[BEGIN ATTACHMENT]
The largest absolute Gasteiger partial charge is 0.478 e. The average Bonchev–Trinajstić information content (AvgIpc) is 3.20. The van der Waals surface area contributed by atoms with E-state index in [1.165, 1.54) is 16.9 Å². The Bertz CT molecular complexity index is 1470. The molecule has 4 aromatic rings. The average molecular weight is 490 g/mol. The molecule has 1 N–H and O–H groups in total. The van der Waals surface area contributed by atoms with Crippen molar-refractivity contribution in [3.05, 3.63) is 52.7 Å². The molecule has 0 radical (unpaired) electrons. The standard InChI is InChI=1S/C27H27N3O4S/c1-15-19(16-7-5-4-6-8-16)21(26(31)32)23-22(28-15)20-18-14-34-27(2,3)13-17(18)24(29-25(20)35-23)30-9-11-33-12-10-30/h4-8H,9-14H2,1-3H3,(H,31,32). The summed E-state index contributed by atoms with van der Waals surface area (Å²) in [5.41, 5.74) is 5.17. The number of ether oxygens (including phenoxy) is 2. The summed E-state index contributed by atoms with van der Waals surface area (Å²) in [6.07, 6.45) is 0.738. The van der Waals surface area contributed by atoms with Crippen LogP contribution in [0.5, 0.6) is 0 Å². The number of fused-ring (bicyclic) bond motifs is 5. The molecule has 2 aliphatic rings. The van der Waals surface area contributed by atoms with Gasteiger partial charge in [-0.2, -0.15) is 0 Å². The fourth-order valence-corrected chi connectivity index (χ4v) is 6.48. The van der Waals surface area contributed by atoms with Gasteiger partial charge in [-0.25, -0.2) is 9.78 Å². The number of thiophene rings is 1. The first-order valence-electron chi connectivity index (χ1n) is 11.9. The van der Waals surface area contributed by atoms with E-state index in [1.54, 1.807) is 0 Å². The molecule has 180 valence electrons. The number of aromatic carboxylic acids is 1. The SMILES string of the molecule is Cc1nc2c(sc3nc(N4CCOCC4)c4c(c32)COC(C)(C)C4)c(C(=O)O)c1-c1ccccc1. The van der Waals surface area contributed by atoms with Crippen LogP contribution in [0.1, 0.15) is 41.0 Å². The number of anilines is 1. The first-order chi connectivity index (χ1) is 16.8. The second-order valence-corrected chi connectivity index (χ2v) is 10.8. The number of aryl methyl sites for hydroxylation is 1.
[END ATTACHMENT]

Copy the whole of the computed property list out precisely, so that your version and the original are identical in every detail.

The largest absolute Gasteiger partial charge is 0.478 e. The average Bonchev–Trinajstić information content (AvgIpc) is 3.20. The van der Waals surface area contributed by atoms with E-state index in [1.165, 1.54) is 16.9 Å². The Bertz CT molecular complexity index is 1470. The molecule has 4 aromatic rings. The average molecular weight is 490 g/mol. The molecule has 1 N–H and O–H groups in total. The van der Waals surface area contributed by atoms with Crippen molar-refractivity contribution in [3.05, 3.63) is 52.7 Å². The molecule has 0 radical (unpaired) electrons. The standard InChI is InChI=1S/C27H27N3O4S/c1-15-19(16-7-5-4-6-8-16)21(26(31)32)23-22(28-15)20-18-14-34-27(2,3)13-17(18)24(29-25(20)35-23)30-9-11-33-12-10-30/h4-8H,9-14H2,1-3H3,(H,31,32). The summed E-state index contributed by atoms with van der Waals surface area (Å²) in [5.41, 5.74) is 5.17. The number of ether oxygens (including phenoxy) is 2. The summed E-state index contributed by atoms with van der Waals surface area (Å²) in [6.07, 6.45) is 0.738. The van der Waals surface area contributed by atoms with Crippen LogP contribution in [0.5, 0.6) is 0 Å². The number of fused-ring (bicyclic) bond motifs is 5. The molecule has 2 aliphatic rings. The van der Waals surface area contributed by atoms with Gasteiger partial charge in [-0.2, -0.15) is 0 Å². The fourth-order valence-corrected chi connectivity index (χ4v) is 6.48. The van der Waals surface area contributed by atoms with Gasteiger partial charge in [-0.25, -0.2) is 9.78 Å². The number of thiophene rings is 1. The first-order valence-electron chi connectivity index (χ1n) is 11.9. The van der Waals surface area contributed by atoms with E-state index in [1.54, 1.807) is 0 Å². The molecule has 180 valence electrons. The number of aromatic carboxylic acids is 1. The SMILES string of the molecule is Cc1nc2c(sc3nc(N4CCOCC4)c4c(c32)COC(C)(C)C4)c(C(=O)O)c1-c1ccccc1. The van der Waals surface area contributed by atoms with Crippen LogP contribution in [0.1, 0.15) is 41.0 Å². The number of anilines is 1. The first-order chi connectivity index (χ1) is 16.8. The second-order valence-corrected chi connectivity index (χ2v) is 10.8. The number of aryl methyl sites for hydroxylation is 1.